Booted in Breeches

While things have been busy in the BHD world, I was able to get out for an early morning ride to one of my favorite places with my favorite biker cousin last Saturday. Since my work shift was scheduled from noon to midnight, yet I was awake as usual at oh-dark-30, and The Spouse was feeling lousy so he wanted to rest, I thought…

…”let’s see if BC (biker cuz) wants to go for a ride at daybreak?”

I sent him an email — my only form of text communication since I do not have (or want) texting capability on my dinosaur clamshell cell phone. I was pleasantly surprised with a rather quick reply at 0500. Cuz was up early as well, working on a class for his Master’s program.

“I’m up for it … need a break. Let’s ride!”

I prepared breakfast for the Spouse which he ate and then went back to bed. I went to my office-cum-gear closet (I keep my motorcycle / BLUF gear in a closet in the room that serves as my home office). In front of me was a pair of CHP breeches. I thought, “why not? It is chilly; these breeches will work fine.” I also saw a pair of Chippewa hi-shine boots looking lonely, so I decided to wear them instead of Dehners.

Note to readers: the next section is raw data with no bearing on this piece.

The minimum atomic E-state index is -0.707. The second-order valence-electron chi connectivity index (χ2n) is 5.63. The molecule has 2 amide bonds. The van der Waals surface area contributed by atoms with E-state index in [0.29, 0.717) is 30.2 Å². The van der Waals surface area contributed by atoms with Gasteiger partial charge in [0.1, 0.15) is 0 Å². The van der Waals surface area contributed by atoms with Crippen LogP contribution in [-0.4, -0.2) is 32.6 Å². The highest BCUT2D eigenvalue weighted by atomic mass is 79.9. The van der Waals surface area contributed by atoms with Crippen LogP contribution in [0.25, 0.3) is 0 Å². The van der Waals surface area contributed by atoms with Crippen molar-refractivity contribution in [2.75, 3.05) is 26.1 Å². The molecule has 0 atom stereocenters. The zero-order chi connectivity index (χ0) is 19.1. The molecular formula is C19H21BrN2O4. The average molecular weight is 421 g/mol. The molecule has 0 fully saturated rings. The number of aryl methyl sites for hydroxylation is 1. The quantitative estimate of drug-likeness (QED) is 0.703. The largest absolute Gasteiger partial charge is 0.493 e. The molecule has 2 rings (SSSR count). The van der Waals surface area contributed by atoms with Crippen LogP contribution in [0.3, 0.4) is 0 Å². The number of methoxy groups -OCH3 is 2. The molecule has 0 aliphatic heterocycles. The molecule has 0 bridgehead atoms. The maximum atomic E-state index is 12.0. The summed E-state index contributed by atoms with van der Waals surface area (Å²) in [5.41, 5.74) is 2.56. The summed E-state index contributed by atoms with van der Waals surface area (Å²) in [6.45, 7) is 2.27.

I went to the garage, pulled out my truck, and then duck-walked my Harley (safely tucked in the back of the garage) into the bay where I park my truck and inspected it. Sure ‘nuf, oil was low again. I tell ya, Harleys and their oil leaks. They never can make a bike that doesn’t leak oil.

Topped off the oil, checked the tires, cables, lights, brakes, etc. — the usual T-CLOCS checks — all was well.

I decided to wear my new ol’ reliable Rev’IT Tornado Jacket because it has a warm liner that is removeable when it warms up later this time of year. I crawled on the Harley (I am too old to hop) and took off.

BC and I rode to a small mill town and met a couple other guys from BC’s mother’s side of the family and had a bite to eat. Then we took off again across the Maryland countryside.

We rode to a favorite covered bridge for a photo op, then rode back. I had to get home, change, and get to work. But at least, for a while, I had a very enjoyable “clear the head” ride. Caregiving for someone who is chronically ill is taxing on the nerves. Riding revives my soul when my spirits are down due to worry and frustration that my Spouse will never be well. Our new reality — that he always is sick and infirm — is not settling well. It is an ongoing struggle for both of us to manage.

Life is short: Ride to let your spirit soar!

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